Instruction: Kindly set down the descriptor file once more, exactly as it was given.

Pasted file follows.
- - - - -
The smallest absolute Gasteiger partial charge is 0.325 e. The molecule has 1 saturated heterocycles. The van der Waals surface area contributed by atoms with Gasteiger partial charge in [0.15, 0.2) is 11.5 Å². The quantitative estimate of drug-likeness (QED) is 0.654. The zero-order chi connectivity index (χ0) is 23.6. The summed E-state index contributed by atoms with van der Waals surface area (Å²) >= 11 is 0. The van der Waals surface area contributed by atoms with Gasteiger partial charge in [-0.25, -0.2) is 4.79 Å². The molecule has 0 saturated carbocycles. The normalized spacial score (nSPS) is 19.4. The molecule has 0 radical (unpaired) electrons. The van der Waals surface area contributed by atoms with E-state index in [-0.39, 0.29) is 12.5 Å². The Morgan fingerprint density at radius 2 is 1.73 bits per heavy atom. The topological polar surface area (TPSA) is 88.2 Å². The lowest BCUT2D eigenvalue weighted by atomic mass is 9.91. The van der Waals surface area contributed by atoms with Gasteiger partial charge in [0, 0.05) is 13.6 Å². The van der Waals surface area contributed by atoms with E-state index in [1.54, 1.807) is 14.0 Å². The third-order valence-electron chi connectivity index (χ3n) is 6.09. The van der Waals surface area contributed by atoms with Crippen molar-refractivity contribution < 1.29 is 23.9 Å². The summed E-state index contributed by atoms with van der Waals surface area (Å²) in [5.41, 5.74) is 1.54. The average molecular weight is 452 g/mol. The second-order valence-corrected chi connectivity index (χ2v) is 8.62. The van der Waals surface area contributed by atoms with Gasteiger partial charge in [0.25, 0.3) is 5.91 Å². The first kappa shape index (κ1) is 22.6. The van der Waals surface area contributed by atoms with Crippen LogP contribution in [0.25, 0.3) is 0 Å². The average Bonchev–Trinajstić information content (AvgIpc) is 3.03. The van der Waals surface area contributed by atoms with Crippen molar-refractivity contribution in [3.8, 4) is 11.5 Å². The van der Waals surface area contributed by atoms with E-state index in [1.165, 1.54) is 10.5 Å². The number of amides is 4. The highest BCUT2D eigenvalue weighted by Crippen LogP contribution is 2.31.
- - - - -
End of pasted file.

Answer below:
The smallest absolute Gasteiger partial charge is 0.325 e. The molecule has 1 saturated heterocycles. The van der Waals surface area contributed by atoms with Gasteiger partial charge in [0.15, 0.2) is 11.5 Å². The quantitative estimate of drug-likeness (QED) is 0.654. The zero-order chi connectivity index (χ0) is 23.6. The summed E-state index contributed by atoms with van der Waals surface area (Å²) >= 11 is 0. The van der Waals surface area contributed by atoms with Gasteiger partial charge in [-0.25, -0.2) is 4.79 Å². The molecule has 0 saturated carbocycles. The normalized spacial score (nSPS) is 19.4. The molecule has 0 radical (unpaired) electrons. The van der Waals surface area contributed by atoms with E-state index in [-0.39, 0.29) is 12.5 Å². The Morgan fingerprint density at radius 2 is 1.73 bits per heavy atom. The topological polar surface area (TPSA) is 88.2 Å². The lowest BCUT2D eigenvalue weighted by atomic mass is 9.91. The van der Waals surface area contributed by atoms with Gasteiger partial charge in [0, 0.05) is 13.6 Å². The van der Waals surface area contributed by atoms with E-state index in [1.54, 1.807) is 14.0 Å². The third-order valence-electron chi connectivity index (χ3n) is 6.09. The van der Waals surface area contributed by atoms with Crippen molar-refractivity contribution < 1.29 is 23.9 Å². The summed E-state index contributed by atoms with van der Waals surface area (Å²) in [5.41, 5.74) is 1.54. The average molecular weight is 452 g/mol. The second-order valence-corrected chi connectivity index (χ2v) is 8.62. The van der Waals surface area contributed by atoms with Gasteiger partial charge in [0.25, 0.3) is 5.91 Å². The first kappa shape index (κ1) is 22.6. The van der Waals surface area contributed by atoms with Crippen LogP contribution in [0.25, 0.3) is 0 Å². The average Bonchev–Trinajstić information content (AvgIpc) is 3.03. The van der Waals surface area contributed by atoms with Crippen molar-refractivity contribution in [3.8, 4) is 11.5 Å². The van der Waals surface area contributed by atoms with E-state index in [1.165, 1.54) is 10.5 Å². The number of amides is 4. The highest BCUT2D eigenvalue weighted by Crippen LogP contribution is 2.31.